We're big fans of the "fake it 'til you make it" philosophy. It's easy, always applicable and most important: It actually works.
Whether it's winging it at a new job or acting like a veteran online dater on your very first setup, sometimes you just have to polish off your drama club skills and act like you know WTF you're doing.
And, listen — before you get all up in arms about 'being true to yourself' and the 'virtue of honesty,' hear this: Faking it 'til you make it ISN'T about lying — it's about trusting your own ability to adapt so much that your confidence precedes your experience.
At the end of the day, faking it 'til you make it is really just about knowing how truly awesome you are, and who can argue with that?
And this mentality is much more than just a cliché: It actually has the potential to unlock success when it comes to life, love and work.
Here are four main things you need to remember next time you're in a situation in which you have to fake it 'til you make it.
Confidence is key.
Whether you're attempting to speak another language or trying to outsmart your landlords in a lease disagreement, acting confident will convince other people that you know what you're doing, even when you don't.
Nothing kills chemistry faster than a lack of self-confidence. No matter how inexperienced you are in the dating world, acting sure of yourself will help you get over any awkwardness that will inevitably ensue.
When you feel unqualified for a task or a new role, don't hesitate to ask for advice. That being said, do so in a way that exudes confidence and makes it seem like you're aiming to glean knowledge as opposed to desperately begging for answers.
Don't fall into the trap of overdoing it. If you're trying to be nice to someone you secretly despise, try not to lay it on too thick. You'll run the risk of looking, well, fake.
True experience comes with an air of cool, calm and collected. Avoid being overenthusiastic with a potential boo, or weaving grandiose tales of past loves. Your date will see right through you.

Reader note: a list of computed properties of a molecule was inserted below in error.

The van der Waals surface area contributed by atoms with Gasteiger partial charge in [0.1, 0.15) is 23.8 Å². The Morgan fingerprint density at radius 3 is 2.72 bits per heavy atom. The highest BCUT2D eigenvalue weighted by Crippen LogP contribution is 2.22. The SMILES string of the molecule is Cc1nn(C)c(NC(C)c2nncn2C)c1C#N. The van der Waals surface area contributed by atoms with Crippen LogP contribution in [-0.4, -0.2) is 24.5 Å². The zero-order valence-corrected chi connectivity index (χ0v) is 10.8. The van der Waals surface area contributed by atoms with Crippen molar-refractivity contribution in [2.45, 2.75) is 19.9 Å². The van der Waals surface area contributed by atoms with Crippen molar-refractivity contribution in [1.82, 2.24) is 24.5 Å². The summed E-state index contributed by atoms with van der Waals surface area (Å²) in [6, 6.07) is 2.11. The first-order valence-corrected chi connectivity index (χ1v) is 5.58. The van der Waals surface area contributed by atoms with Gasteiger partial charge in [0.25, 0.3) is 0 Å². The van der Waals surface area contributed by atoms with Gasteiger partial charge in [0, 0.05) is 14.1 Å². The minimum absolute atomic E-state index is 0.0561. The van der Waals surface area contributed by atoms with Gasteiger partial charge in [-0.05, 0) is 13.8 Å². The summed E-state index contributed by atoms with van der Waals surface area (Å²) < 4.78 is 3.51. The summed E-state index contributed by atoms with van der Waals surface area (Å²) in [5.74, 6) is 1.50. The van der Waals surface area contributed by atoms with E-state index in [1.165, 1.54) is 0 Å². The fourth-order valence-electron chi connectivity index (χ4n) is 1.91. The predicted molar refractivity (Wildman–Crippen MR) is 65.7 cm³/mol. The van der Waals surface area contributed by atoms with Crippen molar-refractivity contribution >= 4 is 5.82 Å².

Once your boss has bought into your confidence and capability, put the brakes on. Do NOT follow up with spontaneous offers to take on additional tasks that are way out of your league. Quit while you're ahead. (Well, don't actually quit, but you know what we mean.)
Follow up with actual results.
Pretending you're a type A neat freak just so you can score a hot apartment with cool roommates might get you where you want to be, but after the dust settles, you owe it to the people you won over to make a concerted effort to live up to your promises of clean sinks and swept floors.
So you exaggerated a bit (okay a lot) and told your cute date that you're an outdoors freak who lives for hiking and water sports. Now it's up to you to deliver and at least try to get in some actual leisure experience somewhere other than your couch.
Now that you've faked it all the way to your dream job, it's time to retroactively study up on what you'll actually need to know in order to excel at the role. Read, practice and work late to fulfill the professional expectations that you've brought upon yourself.
Never come clean.
Although it may seem like a charming anecdote, don't circle back after the fact and spill the beans to friends that you totally guessed the winning trivia answer or had absolutely no basis for that advice you doled out. Some things are better kept to yourself.
After you get comfortable with someone, it's tempting to reveal all the insecurities you masterfully covered up early on in your relationship. Don't. This type of confession could make your partner feel duped and deceived.
So you landed the job, even after embellishing your skill set. Refrain from bragging to co-workers about your, ahem, achievement — this kind of reveal could have dangerous effects on your reputation and, ultimately, on your employment.
Nobody understands what a royal pain faking it 'til you make it can be better than The Magicians' Eliot and Margo. Catch the all new season of The Magicians Wednesdays at 9 on Syfy. Seriously, Do it.